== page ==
Two-thirds of Canadians support closing businesses again if COVID-19 cases spike: survey
TORONTO -- As scientists and policy-makers anticipate a second wave of COVID-19 later this year, a new survey suggests a majority of Canadians support closing non-essential businesses again if cases spike.
The new poll conducted by Nanos Research for CTV News surveyed 1,049 Canadians within the past week, and found that two-thirds of respondents support, or somewhat support, another round of business closures in the event of a significant rise in cases and hospitalizations.
Forty-two per cent of respondents said they support the closures, while another 28 per cent said they somewhat support them. About one in four Canadians oppose (16 per cent) or somewhat oppose (11 per cent) the idea.
Support for shutting down businesses during a second wave was strongest in Ontario (53 per cent) and weakest in Quebec (24 per cent). Those older than 55 -- who are more susceptible to the virus -- were more supportive of the closures, at 77 per cent, than younger Canadians aged 18 to 34, at 64 per cent support.
Businesses were hit hard in March when the pandemic forced many to shutter, leaving millions of Canadians without jobs.
To offset lost wages, the federal government has doled out monthly payments of $2,000 to more than 8 million Canadians without work through the Canada Emergency Response Benefit (CERB) since April. As of July 3, more than $53.5 billion had been paid out.
In mid-June the federal government extended CERB by eight weeks, offering more time for workers looking for a job. Prime Minister Justin Trudeau has said the government is looking for ways to incentivize returning to work rather than staying home and remaining on the program.
In recent months, business has slowly returned to normal as provinces expand their lists of which businesses are allowed to reopen.
4-IN-5 SUPPORT MANDATORY MASKS
The poll also found that most Canadians support the mandatory wearing of masks in all public spaces, with 54 per cent in support and 25 per cent somewhat supportive. Nearly one in five respondents said they opposed (11 per cent) or somewhat opposed (nine per cent) mandatory face masks.
Support for mandatory face masks was highest in Ontario, at 65 per cent. While Ontario Premier Doug Ford has repeatedly rejected this idea, Toronto -- which accounts for 12 per cent of Canada’s total caseload -- recently made it mandatory to wear a face mask in all enclosed public spaces, such as grocery stores and public transit.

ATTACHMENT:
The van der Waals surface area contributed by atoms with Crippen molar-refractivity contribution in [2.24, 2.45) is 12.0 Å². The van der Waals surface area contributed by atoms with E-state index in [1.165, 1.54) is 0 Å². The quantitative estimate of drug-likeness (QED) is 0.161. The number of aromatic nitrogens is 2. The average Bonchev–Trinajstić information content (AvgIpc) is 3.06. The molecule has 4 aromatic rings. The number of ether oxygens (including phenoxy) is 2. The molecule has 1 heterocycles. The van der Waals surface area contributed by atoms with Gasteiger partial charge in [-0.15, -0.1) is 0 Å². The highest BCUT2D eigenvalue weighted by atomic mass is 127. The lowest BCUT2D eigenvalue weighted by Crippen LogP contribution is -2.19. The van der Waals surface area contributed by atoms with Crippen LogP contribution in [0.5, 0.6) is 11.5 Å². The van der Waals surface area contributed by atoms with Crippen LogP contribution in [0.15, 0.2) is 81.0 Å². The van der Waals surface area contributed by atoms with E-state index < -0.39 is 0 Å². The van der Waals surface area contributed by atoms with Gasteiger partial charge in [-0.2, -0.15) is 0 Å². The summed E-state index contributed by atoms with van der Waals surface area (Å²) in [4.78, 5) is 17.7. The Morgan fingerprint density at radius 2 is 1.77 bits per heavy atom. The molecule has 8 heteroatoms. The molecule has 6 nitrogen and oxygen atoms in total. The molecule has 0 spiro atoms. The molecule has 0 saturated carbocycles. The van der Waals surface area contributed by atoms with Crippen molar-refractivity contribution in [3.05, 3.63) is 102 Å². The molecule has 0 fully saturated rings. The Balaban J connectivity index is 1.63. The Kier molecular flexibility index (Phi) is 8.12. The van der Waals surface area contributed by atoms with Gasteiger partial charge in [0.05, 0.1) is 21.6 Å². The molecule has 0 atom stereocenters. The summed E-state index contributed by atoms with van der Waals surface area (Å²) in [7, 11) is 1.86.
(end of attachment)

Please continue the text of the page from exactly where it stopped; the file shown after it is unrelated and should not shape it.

Ottawa’s mayor said he’d be open to a similar rule, if it’s supported by the city’s top doctor.
Support for mandatory masks in public was lowest in the Prairies, which still saw a majority of support at 68 per cent.
A group of Canadian doctors and scientists have been pushing for masks to be mandatory in all public spaces, saying the step is a simple and effective way to quash the outbreak. Many public transit authorities already recommend or require that passengers wear masks, including in Vancouver, Ottawa, Hamilton and Guelph.
CANADIANS EXPECT A SECOND WAVE
The number of daily cases of COVID-19 has been steadily trending downward for months. For example, the country reported 286 new cases of COVID-19 on June 30, a sizeable drop from 772 new cases May 30.
But epidemiologists have been warning for months that, based on what is known about how coronaviruses spread, a second wave of cases is likely in the winter or fall.
This message appears to resone among Canadians. According to the Nanos poll, nearly nine in 10 Canadians say a second wave of COVID-19 infections in the next six months is likely (57 per cent) or somewhat likely (32 per cent). Just five per cent say it’s not likely, with three per cent saying it’s somewhat not likely.
Nanos conducted an RDD dual frame (land- and cell-lines) hybrid telephone and online random survey of 1,049 Canadians, 18 years of age or older, between June 28th and July 2nd, 2020 as part of an omnibus survey. Participants were randomly recruited by telephone using live agents and administered a survey online. The sample included both land- and cell-lines across Canada. The results were statistically checked and weighted by age and gender using the latest Census information and the sample is geographically stratified to be representative of Canada.
Individuals randomly called using random digit dialling with a maximum of five call backs. The margin of error for this survey is ±3.1 percentage points, 19 times out of 20. This study was commissioned by CTV News and the research was conducted by Nanos Research.